Table Topics Evaluator


The Table Topic Evaluator is the first evaluation at an Early Bird meeting and often the first evaluation that our guests will receive of their speaking skills. The Table Topic Evaluator must be as educational and encouraging as a Speech Evaluator, with the added challenge of having very little time to prepare their evaluation and multiple short speeches to observe.

The skills developed as an evaluator are transferable to professional and personal contexts when providing constructive feedback to team members or colleagues.




  • Be prepared to offer evaluations for up to 12 speakers
  • Think about how you will structure your note taking on the morning. Remember that you’ll have very little time to prepare during the meeting – only the few minutes between the end of the Table Topic Session and being called to the stage after the vote! One suggestion is to have one notecard per speaker each with a commendation and recommendation column.
  • Review previous Table Topics on Early Bird TV – What would you commend and recommend?
  • Think about evaluations that you have received in the past. What was good about them (or not!)? How would you like to receive feedback?



On the day

  • Arrive by 6:45AM!



During the Topics

  • Watch and listen to the speakers. What did they do well and what feedback could you give them that would help them be even better?
  • Think about key learning points from the projects that you have undertaken so far and notice if the speaker does or does not do them e.g. as speech organisation, right word selection, variety of pace and pitch of delivery, body language, structure.
  • Try to observe as broad a range of techniques and skills as you can to keep your evaluation varied.



Delivering your feedback

You will have approximately 30 seconds per speaker for feedback. Here are some ideas for delivering a table topic evaluation:

  • If using the “C-R-C” structure: Commendation, Recommendation, Commendation; that’s roughly 10 seconds for each element. Be selective and succinct with your comments.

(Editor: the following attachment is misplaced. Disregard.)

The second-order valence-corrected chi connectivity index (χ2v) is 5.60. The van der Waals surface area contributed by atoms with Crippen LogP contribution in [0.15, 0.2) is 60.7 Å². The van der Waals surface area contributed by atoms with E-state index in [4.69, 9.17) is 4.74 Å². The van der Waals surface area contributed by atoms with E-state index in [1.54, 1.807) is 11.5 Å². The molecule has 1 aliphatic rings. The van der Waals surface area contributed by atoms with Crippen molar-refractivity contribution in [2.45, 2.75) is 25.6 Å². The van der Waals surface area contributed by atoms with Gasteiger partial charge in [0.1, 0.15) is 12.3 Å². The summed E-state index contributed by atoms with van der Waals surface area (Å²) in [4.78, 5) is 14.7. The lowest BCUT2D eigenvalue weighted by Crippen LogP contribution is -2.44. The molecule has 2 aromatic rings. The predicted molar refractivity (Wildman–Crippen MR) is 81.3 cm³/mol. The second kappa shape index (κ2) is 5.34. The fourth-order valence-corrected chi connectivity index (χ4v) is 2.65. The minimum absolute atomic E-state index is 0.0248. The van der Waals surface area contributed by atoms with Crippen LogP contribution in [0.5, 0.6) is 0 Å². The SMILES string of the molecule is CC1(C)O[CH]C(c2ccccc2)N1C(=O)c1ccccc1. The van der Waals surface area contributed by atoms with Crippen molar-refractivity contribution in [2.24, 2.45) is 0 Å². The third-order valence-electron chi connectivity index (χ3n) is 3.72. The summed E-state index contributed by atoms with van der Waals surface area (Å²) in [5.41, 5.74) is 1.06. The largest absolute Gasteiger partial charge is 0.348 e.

• Pace your time to ensure that everyone gets to hear your feedback.
  • C-R-C isn’t mandatory, you may prefer to simply make a series of generalised observations and strong suggestions.
  • Always look for a recommendation for every speaker. If you can’t think of one – try issuing a challenge. What could they try that you haven’t seen them do before?
  • Deliver feedback in the third person e.g. “I felt that Pauline did this…” rather than “You did this”; or “I felt that you did this”.’ Speaking in the first or second person when giving an evaluation can put the speaker on the defensive. The other reason that the third person is preferable is that you are addressing the whole audience so that it is not just the speaker who learns from the evaluation – everyone does.
  • Avoid speaking for the whole audience “we all thought the topic had great vocal variety”, “we were all moved by the speech” – audiences’ opinions and perceptions vary so some will not think and feel the same way that you do. The Speaker is also freer to accept or reject your suggestions.
  • Evaluations are just your personal opinion so don’t worry about giving a “wrong” answer – it is not an exam for the evaluator or speaker.
  • Feedback should always be supportive and warm, fair and honest.

After the meeting

  • If you wrote down other commendations or recommendations for speakers that you didn’t get to a chance deliver on stage, they may appreciate your taking the time to share those comments with them directly.